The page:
With a renewed spotlight on the basic lack of fairness in the American criminal justice system over the last two years thanks to the efforts of the Black Lives Matter movement, the ‘school to prison pipeline’ that disproportionately affects people of color is at last receiving some attention, at least on the left.
One of the results of the racially biased enforcement of drug laws, such as longer sentences for crack in comparison to powdered cocaine, and the outsourcing of jobs, is a new revenue stream for American corporations using the ‘surplus labor’ found in US prisons. In several states, including Texas and Arkansas, prisoners are paid nothing for their labor except ‘good time’ that’s supposed to reduce their sentences but in practice often doesn’t.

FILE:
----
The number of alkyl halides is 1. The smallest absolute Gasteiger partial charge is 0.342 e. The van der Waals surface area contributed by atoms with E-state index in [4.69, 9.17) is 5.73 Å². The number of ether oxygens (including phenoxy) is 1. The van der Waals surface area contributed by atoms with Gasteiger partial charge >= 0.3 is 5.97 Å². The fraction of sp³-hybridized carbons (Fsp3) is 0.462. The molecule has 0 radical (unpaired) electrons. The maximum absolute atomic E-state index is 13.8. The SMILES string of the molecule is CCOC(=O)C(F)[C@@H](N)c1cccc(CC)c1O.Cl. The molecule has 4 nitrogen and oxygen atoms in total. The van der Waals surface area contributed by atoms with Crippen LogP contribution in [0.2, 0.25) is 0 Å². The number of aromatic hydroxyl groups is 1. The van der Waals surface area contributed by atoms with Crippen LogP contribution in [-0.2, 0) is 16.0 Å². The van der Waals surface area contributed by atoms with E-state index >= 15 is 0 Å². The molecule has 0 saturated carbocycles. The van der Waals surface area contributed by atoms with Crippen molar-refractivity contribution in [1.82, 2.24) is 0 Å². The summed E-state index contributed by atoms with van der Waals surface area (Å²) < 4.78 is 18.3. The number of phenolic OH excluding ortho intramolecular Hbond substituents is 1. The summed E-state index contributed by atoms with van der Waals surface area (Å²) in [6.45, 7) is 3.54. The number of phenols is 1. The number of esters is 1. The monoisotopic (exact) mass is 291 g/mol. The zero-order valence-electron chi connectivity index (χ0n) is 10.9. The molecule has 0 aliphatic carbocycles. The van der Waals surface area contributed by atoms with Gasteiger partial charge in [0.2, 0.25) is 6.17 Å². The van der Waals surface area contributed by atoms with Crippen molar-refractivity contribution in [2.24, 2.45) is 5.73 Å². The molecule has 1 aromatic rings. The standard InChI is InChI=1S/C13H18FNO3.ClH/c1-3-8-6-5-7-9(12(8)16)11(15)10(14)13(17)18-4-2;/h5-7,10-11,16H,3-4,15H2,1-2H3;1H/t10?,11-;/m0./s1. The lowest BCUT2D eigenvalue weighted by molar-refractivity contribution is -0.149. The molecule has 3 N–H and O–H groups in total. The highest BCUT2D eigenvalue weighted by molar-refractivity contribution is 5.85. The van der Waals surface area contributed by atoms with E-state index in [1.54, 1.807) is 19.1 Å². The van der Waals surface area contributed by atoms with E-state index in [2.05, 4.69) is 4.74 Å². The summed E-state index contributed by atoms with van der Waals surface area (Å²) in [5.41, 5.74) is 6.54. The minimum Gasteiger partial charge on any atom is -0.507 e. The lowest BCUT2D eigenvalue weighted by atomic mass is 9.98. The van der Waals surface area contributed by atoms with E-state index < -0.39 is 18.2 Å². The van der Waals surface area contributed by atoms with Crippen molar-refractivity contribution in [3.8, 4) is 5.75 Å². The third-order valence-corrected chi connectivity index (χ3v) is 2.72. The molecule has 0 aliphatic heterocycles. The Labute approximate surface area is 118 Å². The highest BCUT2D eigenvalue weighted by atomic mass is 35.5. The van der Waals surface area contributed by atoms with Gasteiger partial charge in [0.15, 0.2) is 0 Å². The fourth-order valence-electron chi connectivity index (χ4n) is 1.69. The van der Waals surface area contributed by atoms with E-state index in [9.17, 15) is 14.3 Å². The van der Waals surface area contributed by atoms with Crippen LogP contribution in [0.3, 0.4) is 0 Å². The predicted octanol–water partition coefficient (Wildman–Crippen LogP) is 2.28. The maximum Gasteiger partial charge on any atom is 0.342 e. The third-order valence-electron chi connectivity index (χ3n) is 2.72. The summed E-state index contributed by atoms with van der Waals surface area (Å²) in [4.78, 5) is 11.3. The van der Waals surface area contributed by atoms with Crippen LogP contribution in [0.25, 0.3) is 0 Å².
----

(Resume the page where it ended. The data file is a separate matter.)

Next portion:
As Anthony Tarrant recently wrote, “disproportionately black and brown unemployed bodies that don’t make corporations a dime on the streets… can generate up to $40,000 a year processing meat for McDonald’s hamburger patties, staffing call centers or sewing garments, often through subsidiaries, for Victoria’s Secret, Nordstrom’s, Fruit of the Loom and others.”
The actions are taking place in as many as 50 facilities and also include noisy demonstrations by families of the incarcerated and activists outside prison walls. While the demands vary from institution to institution, the strikers are being represented by the IWW’s (Industrial Workers of the World) affiliate created to deal with organizing in prisons, the Incarcerated Worker’s Organizing Committee (IWOC).
Due to their circumstances, it’s difficult to know exactly how many prisoners are involved in the ongoing protests. Interestingly, social media use, while forbidden in many prisons and against the law in Alabama, is helping to get the message out in ways that would have been impossible even a decade ago.